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5 Ways Dads Can Teach Kids to be Grateful

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There are a number of ways to help you children appreciate what they have around them. In a world of text messaging, social media, and celebrity glorification, teach your children that strong character is one of the most important traits to possess.

1. Take kids to volunteer
Volunteering is a great way to give back to your community while teaching your children about compassion and helping others who are less fortunate. There are a large number of organizations that you can work with, choose one that will be a good fit for your family.

2. Give them a sense of community
Community means working together to accomplish group goals. Having your children work around the home for a common goal is a great way to help foster a team mentality. Mowing the yard, vacuuming, dusting, doing laundry, etc. are all great ways of letting children know they can be productive around the home. You can use this to teach them small lessons disguised as chores. Taking care of the home will also help build strong long-term habits for later in life, when your kids have their own families.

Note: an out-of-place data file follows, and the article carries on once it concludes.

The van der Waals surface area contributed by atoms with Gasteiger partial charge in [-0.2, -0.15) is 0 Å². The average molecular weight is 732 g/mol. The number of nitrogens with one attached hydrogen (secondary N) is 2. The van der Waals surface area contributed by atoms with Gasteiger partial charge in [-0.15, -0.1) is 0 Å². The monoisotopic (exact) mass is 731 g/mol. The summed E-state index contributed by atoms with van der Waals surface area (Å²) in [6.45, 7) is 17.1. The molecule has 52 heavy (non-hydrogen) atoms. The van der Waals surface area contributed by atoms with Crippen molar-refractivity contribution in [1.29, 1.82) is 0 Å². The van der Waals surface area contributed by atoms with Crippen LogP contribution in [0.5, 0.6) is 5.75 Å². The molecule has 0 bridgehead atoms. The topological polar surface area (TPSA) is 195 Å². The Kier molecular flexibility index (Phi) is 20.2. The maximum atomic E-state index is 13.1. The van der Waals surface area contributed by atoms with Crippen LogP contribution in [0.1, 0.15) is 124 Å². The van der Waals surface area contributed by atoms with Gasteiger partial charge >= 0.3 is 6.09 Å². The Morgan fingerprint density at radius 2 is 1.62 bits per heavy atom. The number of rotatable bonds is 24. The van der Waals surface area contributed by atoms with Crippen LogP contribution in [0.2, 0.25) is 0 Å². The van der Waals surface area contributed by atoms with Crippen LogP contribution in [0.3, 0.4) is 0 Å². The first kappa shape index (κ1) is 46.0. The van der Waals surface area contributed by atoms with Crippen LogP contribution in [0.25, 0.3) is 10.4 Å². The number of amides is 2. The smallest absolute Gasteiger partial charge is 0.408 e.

3. Teach them the difference between doing a job and doing a job well
One lesson that takes most adolescents a long time to learn is that doing and job and doing a job well are very different things. Teach them that doing the job, to the best of your ability the first time, will save them time in the long run and give them a sense of accomplishment. Doing a mediocre job will, more than likely, cause you to revisit the project and re-do some part of the work you already spent time on. Save yourself the extra work and frustration by doing your best, the first time.

4. Teach them that defeat is a mindset
There’s a saying that goes something like: “Defeat is a state of mind. No one is ever defeated until defeat has been accepted as a reality.” This can have a profound impact on the life of anyone who truly believes the saying. Being defeated is a temporary state of mind that isn’t a final destination. Give them the courage and support to get back up, every time they fall.

5. Say what you mean, mean what you say
This is a topic that could benefit anyone on the planet. Show young ones that doing what you said you will do, when you said you will do it, can get you a long way. Too often people give their word and make promises that go unfulfilled. Make sure that you lead by example and follow through with the actions you have committed to. Making this a habit early in life will help form a young adult with character.

Make sure that you children know that you value them. Even if parental relationships are strained, your children will know that your feelings for them will not change. If the time comes where parents separate, you can be confident that you’ve passed along positive habits that will help foster honest, long-term relationships.